06/10/21 DEI Awards Recognize Student & Faculty Excellence


The USC School of Architecture has announced the winners of its second annual Diversity, Equity, and Inclusion (DEI) Awards. These awards recognize faculty and students within the School who lead by example, transforming and expanding pedagogical and research practices to address issues of diversity, equity, and inclusion. Submissions illustrated the principles of citizen architects and took on social and environmental justice issues to increase our field’s diversity, equity, and inclusion in our classrooms, research, and fields of practice. 


This year, the School presented awards to two faculty members and four student projects. 


Lecturer Marcos Sanchez was recognized for studio design research and teaching focused on urban politics and refugees, border zones, and sanctuaries. Sanchez’s courses explore colonial history and its inherent inequities. In his most recent studio, “Circulation/City: Migrant and Refugee Spaces in the Mexican Capital,” he guided graduate students examining refugee population migrations across Mexico and specifically in the periphery of Mexico City. In the undergraduate studio “Proving Ground: Unesco’s Laboratories,” students examined the relationship between ‘natural’ World Heritage Sites and the post-colonial territories that surround them. 


Assistant Professor Sascha Delz was recognized for his contributions in undergraduate teaching and focus on housing as both a fundamental typology and an essential component of “inclusion equity, diversity, adequacy, affordability, and sustainability.” His third-year studio, entitled “Housing for the Collective Good,” examined opportunities in one of Los Angeles’ most vibrant Black American neighborhoods, Leimert Park. The area is experiencing dramatic pressures from gentrification and in danger of losing its unique cultural identity. Working with students, Professor Delz established an inclusionary pedagogic structure to develop community-based frameworks and cooperative models to provide long-term solutions to adequate and affordable housing.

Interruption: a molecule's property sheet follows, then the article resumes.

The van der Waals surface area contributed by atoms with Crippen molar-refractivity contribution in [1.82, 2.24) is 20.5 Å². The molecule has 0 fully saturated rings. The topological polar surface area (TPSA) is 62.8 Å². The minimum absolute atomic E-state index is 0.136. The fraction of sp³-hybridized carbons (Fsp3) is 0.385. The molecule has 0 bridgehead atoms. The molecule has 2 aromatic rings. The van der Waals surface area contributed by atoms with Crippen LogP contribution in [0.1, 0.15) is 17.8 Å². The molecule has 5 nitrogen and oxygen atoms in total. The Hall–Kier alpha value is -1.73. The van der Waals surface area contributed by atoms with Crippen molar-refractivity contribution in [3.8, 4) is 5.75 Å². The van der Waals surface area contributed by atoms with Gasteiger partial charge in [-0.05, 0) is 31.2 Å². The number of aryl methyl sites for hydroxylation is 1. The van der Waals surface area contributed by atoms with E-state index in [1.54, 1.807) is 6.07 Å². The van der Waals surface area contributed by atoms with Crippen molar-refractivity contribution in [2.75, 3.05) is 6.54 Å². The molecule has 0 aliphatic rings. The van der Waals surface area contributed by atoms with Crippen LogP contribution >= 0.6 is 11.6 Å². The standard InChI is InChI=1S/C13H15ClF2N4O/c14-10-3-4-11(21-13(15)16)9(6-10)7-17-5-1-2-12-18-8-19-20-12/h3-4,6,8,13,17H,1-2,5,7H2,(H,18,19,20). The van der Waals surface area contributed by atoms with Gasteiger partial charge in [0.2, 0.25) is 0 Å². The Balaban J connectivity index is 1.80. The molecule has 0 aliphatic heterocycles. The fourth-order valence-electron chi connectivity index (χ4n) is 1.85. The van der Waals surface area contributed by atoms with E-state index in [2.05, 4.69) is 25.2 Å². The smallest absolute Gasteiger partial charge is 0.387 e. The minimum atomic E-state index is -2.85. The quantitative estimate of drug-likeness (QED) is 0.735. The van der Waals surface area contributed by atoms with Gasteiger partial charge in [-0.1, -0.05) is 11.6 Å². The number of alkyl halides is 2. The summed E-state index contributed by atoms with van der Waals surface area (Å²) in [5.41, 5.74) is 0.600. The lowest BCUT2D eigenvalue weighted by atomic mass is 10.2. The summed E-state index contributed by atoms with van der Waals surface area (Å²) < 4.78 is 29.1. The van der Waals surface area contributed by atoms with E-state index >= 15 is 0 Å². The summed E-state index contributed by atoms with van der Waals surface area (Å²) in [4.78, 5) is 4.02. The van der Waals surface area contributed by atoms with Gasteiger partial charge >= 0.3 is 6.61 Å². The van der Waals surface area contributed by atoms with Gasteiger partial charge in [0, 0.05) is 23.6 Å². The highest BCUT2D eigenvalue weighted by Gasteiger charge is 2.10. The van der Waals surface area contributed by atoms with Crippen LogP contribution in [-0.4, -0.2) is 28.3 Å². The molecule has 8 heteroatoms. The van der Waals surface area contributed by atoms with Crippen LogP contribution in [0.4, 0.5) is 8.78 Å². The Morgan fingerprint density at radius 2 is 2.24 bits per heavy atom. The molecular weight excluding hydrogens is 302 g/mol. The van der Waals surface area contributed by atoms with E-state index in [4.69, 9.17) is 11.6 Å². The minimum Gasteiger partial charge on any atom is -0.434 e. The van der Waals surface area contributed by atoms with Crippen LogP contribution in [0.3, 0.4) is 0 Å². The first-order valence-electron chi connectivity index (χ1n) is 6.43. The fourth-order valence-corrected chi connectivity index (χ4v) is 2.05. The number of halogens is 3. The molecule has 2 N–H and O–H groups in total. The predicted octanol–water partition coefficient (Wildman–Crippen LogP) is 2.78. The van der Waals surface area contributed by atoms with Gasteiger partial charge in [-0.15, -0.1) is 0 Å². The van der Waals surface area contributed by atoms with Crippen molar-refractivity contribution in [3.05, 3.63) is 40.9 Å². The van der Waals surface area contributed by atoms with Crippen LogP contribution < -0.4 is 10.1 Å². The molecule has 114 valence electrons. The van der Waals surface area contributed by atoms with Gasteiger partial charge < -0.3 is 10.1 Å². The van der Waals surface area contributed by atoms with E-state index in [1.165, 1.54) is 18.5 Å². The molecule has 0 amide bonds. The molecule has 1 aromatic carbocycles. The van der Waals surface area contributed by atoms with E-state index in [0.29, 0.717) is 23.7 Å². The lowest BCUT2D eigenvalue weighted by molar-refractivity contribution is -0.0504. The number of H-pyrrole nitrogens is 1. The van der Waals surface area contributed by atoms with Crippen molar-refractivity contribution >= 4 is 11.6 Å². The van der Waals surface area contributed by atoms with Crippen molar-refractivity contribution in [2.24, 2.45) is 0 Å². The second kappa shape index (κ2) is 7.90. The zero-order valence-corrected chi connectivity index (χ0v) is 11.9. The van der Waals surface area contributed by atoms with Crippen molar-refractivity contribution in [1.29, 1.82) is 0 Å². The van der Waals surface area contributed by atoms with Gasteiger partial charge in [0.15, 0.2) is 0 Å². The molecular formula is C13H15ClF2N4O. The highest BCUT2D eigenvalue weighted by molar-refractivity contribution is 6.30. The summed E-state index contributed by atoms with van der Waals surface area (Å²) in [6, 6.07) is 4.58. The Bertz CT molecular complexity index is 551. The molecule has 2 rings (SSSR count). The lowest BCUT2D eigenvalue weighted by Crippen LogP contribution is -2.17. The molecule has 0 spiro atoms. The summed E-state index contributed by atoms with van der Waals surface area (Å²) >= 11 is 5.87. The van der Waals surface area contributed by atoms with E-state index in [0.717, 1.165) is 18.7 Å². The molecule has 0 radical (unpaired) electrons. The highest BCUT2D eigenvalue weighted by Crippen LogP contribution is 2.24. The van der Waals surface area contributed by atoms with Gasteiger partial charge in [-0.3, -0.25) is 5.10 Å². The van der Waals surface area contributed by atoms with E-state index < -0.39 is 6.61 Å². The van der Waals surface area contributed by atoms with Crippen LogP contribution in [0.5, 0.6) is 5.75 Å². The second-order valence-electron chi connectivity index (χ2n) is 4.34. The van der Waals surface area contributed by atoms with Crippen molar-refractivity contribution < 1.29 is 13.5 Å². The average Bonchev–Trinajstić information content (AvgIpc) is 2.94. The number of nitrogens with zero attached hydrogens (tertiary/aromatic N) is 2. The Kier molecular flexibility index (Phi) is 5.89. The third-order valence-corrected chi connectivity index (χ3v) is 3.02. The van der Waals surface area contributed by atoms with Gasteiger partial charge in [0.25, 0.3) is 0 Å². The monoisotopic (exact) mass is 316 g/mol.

Undergraduate students and recent graduates Abriannah Aiken, Erin Light, Darwin Hu, Justin Wan, and Katie Hayes were recognized for their USC Arts in Action project, “Architecture and Advocacy.” This grant-funded project demonstrated exemplary work with the local community and introduced underserved high school youth to the field of architecture and design via a series of charrettes during the COVID-19 pandemic. 


Recent MLA+U graduate Jared Edgar McKnight received an award for his project, “Criminalized for Their Very Existence: The Spatial Politics of Homelessness + LGBTQ Unhoused Lived Experiences.” This project offered a deep and thorough study of the issues related to policies and practices that criminalize houseless residents of Skid Row with a focus on the LGBTQ+ population. As part of a year-long research sequence, this project will be continued via outside grants and funding in order to continue focusing on one of the most urgent urban problems of the moment. 


Recent M.Arch graduate Kennedy Wells received an honorable mention for her project “Urban Trails.” Her project hopes to create equitable space for occupants of Boyle Heights by reintroducing Californian Chaparral landscapes back into the abandoned interstitial spaces created by the interstate freeways that surround this neighborhood. The trail includes a three-mile greenway and four small parklets. By focusing on small-scale and relatively simple design changes to make these spaces desirable, occupiable, and better managed, Boyle Heights will have a public amenity that is safe for all its residents providing access to recreation and nature that does not exist today. 

Finally, recent M.Arch graduate Celina Brownotter was recognized for her project “Thipi Tectonics: An Analysis on How Culture, Beliefs, and Traditions can Positively Affect Lakhota Tribal Housing.” The ultimate goal of her research is to make a positive contribution to tribal communities across the nation by designing sustainable, culturally relevant buildings. Brownotter recognizes that architecture has the ability to directly engage with the culture and the environment of a community to allow cultural values and traditions to be integrated with sustainable design methods translated from indigenous design strategies that pertain to the geographical region of their sites.

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